One of the three appellate judges hearing the case dissented, and would have approved the Directive. It is likely that the Supreme Court will be asked to resolve the dispute over Mr. Aschroft’s Directive.

Oregon’s “Death With Dignity” Act Stricken By Federal

AUGUST 28, 1995 VOLUME 3, NUMBER 9

Last November, Oregon voters approved a ballot initiative called the “Oregon Death With Dignity Act.” This first-of-its-kind legislation created a right to physician-assisted suicide in narrowly proscribed circumstances. Predictably, opponents filed suit claiming the Act violates the U.S. Constitution.

Earlier this month a U.S. District Court Judge in Oregon sided with opponents of the Death With Dignity Act. In a nine-page opinion, Judge Hogan ruled that the Act violates the Fourteenth Amendment by denying equal protection of the laws to terminally ill patients who may also be depressed.

Oregon’s law provided a mechanism for securing physician assistance with suicide only when the patient:

  • is terminally ill,
  • initiates the discussion about suicide,
  • waits at least fifteen days, and
  • is examined by another physician on referral by the attending physician.

Judge Hogan’s opinion striking down the Oregon law makes the point that a clinically depressed patient who attempts suicide normally will come under the purview of the state’s civil commitment laws. Under those laws (essentially similar to Arizona’s), the patient would be evaluated by two independent and qualified physicians. If the patient’s suicidal actions appeared to be the result of a mental disorder (including but not limited to depression), the state would intervene and protect the patient from harm, even though the patient may not choose to be so protected.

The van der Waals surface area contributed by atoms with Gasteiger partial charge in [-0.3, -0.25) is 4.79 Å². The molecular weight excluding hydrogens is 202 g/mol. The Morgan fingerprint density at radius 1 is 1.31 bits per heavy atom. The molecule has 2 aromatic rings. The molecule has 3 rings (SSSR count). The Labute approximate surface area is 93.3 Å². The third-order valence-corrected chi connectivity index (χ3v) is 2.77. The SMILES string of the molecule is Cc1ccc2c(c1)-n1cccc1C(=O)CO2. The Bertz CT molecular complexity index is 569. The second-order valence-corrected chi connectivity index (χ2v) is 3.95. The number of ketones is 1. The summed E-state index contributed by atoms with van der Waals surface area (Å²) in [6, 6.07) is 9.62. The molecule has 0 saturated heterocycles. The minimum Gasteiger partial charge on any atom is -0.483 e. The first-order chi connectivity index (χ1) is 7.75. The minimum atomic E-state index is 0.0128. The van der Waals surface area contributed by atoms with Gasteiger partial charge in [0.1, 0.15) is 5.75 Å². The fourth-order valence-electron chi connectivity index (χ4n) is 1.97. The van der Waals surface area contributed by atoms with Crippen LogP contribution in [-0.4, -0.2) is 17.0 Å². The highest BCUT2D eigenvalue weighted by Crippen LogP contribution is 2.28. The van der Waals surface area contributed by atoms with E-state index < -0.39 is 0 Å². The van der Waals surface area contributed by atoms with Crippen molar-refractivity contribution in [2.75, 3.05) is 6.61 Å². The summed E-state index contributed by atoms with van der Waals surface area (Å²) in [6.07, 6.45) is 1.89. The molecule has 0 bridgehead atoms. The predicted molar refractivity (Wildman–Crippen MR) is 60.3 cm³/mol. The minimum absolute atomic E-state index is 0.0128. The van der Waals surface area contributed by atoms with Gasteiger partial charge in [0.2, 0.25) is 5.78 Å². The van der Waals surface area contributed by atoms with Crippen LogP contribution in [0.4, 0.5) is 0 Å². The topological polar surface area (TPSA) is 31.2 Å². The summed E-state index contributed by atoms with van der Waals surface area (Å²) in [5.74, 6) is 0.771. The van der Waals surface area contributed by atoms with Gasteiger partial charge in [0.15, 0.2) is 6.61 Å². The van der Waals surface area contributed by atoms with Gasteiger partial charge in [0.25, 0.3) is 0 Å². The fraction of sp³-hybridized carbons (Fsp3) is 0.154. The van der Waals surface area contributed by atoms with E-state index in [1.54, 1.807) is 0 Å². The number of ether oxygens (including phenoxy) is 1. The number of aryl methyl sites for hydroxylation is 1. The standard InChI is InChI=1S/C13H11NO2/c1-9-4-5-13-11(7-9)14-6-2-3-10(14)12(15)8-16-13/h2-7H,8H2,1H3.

Under the Death With Dignity Act, however, the determination whether the patient’s wish to die is the product of mental disorder is made by the attending physician and another chosen by the attending physician. This, says Judge Hogan, means that the terminally ill and suicidal patient is not adequately protected from the possibility that he or she might be mentally ill. This is true, according to the Court, because the examination is undertaken by:

  1. One physician and his or her choice of consulting doctor,
  2. Neither of whom is required to be a psychiatrist or trained in dealing with mental illness.

Thus, according to the Federal Court opinion, Oregon’s Death With Dignity Act fails to provide adequate protection for those who are both terminally ill and mentally ill. Consequently, the Act must fail.

The result of this decision is a legal anomaly. In Oregon, where voters adopted a Death With Dignity Act, physician-assisted suicide is not available because of Judge Hogan’s ruling. In Washington state, however, where voters rejected a nearly-identical Death With Dignity Act, another Federal Court ruling has found that physician-assisted suicide must be made available to the same patients.

Stay tuned for further legal developments.